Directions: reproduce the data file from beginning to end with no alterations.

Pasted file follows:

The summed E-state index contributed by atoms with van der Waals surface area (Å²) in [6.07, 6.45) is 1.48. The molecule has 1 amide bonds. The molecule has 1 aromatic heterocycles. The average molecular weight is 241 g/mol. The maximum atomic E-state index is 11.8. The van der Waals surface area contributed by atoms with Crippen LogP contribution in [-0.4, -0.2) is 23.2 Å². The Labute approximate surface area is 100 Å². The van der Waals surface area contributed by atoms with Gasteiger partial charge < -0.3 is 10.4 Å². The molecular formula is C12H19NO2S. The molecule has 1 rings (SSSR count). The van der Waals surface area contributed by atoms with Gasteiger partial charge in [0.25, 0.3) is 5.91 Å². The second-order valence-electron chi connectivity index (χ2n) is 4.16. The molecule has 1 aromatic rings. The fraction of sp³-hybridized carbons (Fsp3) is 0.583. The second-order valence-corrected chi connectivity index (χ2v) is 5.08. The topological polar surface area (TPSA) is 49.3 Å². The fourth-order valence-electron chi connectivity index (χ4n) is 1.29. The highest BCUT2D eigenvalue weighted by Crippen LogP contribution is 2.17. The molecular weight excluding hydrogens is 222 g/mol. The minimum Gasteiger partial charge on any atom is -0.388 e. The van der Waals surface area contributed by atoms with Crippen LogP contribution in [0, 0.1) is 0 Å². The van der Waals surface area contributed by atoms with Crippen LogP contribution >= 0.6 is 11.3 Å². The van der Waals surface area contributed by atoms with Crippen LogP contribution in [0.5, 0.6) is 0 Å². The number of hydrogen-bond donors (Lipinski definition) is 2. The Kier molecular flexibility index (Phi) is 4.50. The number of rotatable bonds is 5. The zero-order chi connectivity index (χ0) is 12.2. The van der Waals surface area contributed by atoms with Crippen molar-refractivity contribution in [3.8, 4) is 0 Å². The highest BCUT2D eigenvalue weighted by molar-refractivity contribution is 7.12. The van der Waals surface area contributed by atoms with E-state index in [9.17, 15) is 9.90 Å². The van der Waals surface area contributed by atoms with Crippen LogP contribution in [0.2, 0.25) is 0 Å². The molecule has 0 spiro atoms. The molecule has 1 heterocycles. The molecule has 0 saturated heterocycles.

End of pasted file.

The summed E-state index contributed by atoms with van der Waals surface area (Å²) in [6.07, 6.45) is 1.48. The molecule has 1 amide bonds. The molecule has 1 aromatic heterocycles. The average molecular weight is 241 g/mol. The maximum atomic E-state index is 11.8. The van der Waals surface area contributed by atoms with Crippen LogP contribution in [-0.4, -0.2) is 23.2 Å². The Labute approximate surface area is 100 Å². The van der Waals surface area contributed by atoms with Gasteiger partial charge < -0.3 is 10.4 Å². The molecular formula is C12H19NO2S. The molecule has 1 rings (SSSR count). The van der Waals surface area contributed by atoms with Gasteiger partial charge in [0.25, 0.3) is 5.91 Å². The second-order valence-electron chi connectivity index (χ2n) is 4.16. The molecule has 1 aromatic rings. The fraction of sp³-hybridized carbons (Fsp3) is 0.583. The second-order valence-corrected chi connectivity index (χ2v) is 5.08. The topological polar surface area (TPSA) is 49.3 Å². The fourth-order valence-electron chi connectivity index (χ4n) is 1.29. The highest BCUT2D eigenvalue weighted by Crippen LogP contribution is 2.17. The molecular weight excluding hydrogens is 222 g/mol. The minimum Gasteiger partial charge on any atom is -0.388 e. The van der Waals surface area contributed by atoms with Crippen LogP contribution in [0, 0.1) is 0 Å². The van der Waals surface area contributed by atoms with Crippen LogP contribution >= 0.6 is 11.3 Å². The van der Waals surface area contributed by atoms with Crippen LogP contribution in [0.5, 0.6) is 0 Å². The number of hydrogen-bond donors (Lipinski definition) is 2. The Kier molecular flexibility index (Phi) is 4.50. The number of rotatable bonds is 5. The zero-order chi connectivity index (χ0) is 12.2. The van der Waals surface area contributed by atoms with Crippen molar-refractivity contribution in [3.8, 4) is 0 Å². The highest BCUT2D eigenvalue weighted by molar-refractivity contribution is 7.12. The van der Waals surface area contributed by atoms with E-state index in [9.17, 15) is 9.90 Å². The van der Waals surface area contributed by atoms with Crippen LogP contribution in [0.2, 0.25) is 0 Å². The molecule has 0 spiro atoms. The molecule has 1 heterocycles. The molecule has 0 saturated heterocycles.